The inside walls of the central dome will be of the best marble, ornamented with gold inlays. Onyx, known for its translucence and delicacy, will adorn the altar. Two smaller domes will flank the central dome. The dome on the right will house the deity of Lord Nrisimha. Its interiors will be South Indian style and dominated by black. The dome on the left will house the Vedic Planetarium. The temple will use green architecture. For example, a state-of-the-art system for natural airflow will ventilate the central and right domes. In contrast, the Vedic Planetarium, consisting of multiple floors and seminar halls, will be fully air-conditioned.

The towering domes will be visible from miles away. Beautiful landscaping, with lawns, fountains, and ponds, will surround the temple. The massive size of the complex will awaken visitors to the temple’s immense significance. The outside walls will be clad in various exquisite shades of blue, white, and gold marble of the highest quality, from the quarries of Turkey. True to its purpose of being a world temple, its architecture will be an eclectic blend of Vedic and non-Vedic styles of sacred architecture. The main entrance will be like that of a classic Vedic temple with pillars and a courtyard. The domes will be elaborately ornamented with weavings of gold. An astronomical clock similar to the famous Prague Astronomical Clock will sit above the entrance to the central dome. Eight staircase towers all around the structure will lend delightful symmetry. At night, the play of light will create another breathtaking scene. Apart from these major features, innumerable finer aspects will lend unprecedented beauty to this magnificent temple.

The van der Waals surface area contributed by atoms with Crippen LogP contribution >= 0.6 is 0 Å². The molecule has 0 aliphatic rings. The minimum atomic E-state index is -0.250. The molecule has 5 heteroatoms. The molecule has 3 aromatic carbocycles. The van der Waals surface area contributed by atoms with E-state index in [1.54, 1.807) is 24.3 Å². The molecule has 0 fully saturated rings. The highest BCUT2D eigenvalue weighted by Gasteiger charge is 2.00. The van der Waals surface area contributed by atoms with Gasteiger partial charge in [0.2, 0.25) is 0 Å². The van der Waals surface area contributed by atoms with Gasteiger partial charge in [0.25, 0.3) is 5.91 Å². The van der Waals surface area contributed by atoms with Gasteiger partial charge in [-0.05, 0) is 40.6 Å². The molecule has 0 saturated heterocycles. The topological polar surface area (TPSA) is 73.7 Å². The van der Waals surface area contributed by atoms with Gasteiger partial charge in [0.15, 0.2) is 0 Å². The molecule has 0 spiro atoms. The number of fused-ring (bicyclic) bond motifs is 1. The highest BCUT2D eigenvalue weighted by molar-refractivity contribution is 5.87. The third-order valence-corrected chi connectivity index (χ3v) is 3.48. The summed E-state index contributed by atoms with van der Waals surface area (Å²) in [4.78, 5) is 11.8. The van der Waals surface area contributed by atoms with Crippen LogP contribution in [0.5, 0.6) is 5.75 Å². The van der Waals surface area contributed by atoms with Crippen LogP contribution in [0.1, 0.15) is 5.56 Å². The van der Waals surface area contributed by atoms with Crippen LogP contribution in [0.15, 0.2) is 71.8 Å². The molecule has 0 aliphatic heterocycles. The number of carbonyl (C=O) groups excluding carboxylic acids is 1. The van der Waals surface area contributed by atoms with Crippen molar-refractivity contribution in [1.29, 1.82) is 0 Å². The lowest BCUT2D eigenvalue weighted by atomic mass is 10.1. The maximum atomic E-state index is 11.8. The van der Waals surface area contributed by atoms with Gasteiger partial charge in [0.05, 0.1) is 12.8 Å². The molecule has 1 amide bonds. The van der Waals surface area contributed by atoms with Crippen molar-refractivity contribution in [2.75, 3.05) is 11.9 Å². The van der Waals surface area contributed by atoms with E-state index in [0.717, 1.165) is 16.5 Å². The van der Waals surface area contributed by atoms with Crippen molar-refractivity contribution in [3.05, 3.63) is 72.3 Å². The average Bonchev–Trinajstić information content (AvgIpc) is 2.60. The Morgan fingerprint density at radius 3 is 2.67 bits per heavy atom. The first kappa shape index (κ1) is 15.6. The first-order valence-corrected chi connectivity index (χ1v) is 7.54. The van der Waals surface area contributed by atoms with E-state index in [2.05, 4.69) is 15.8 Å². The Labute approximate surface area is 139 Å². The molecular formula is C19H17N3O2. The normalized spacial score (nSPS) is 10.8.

An Inspired Team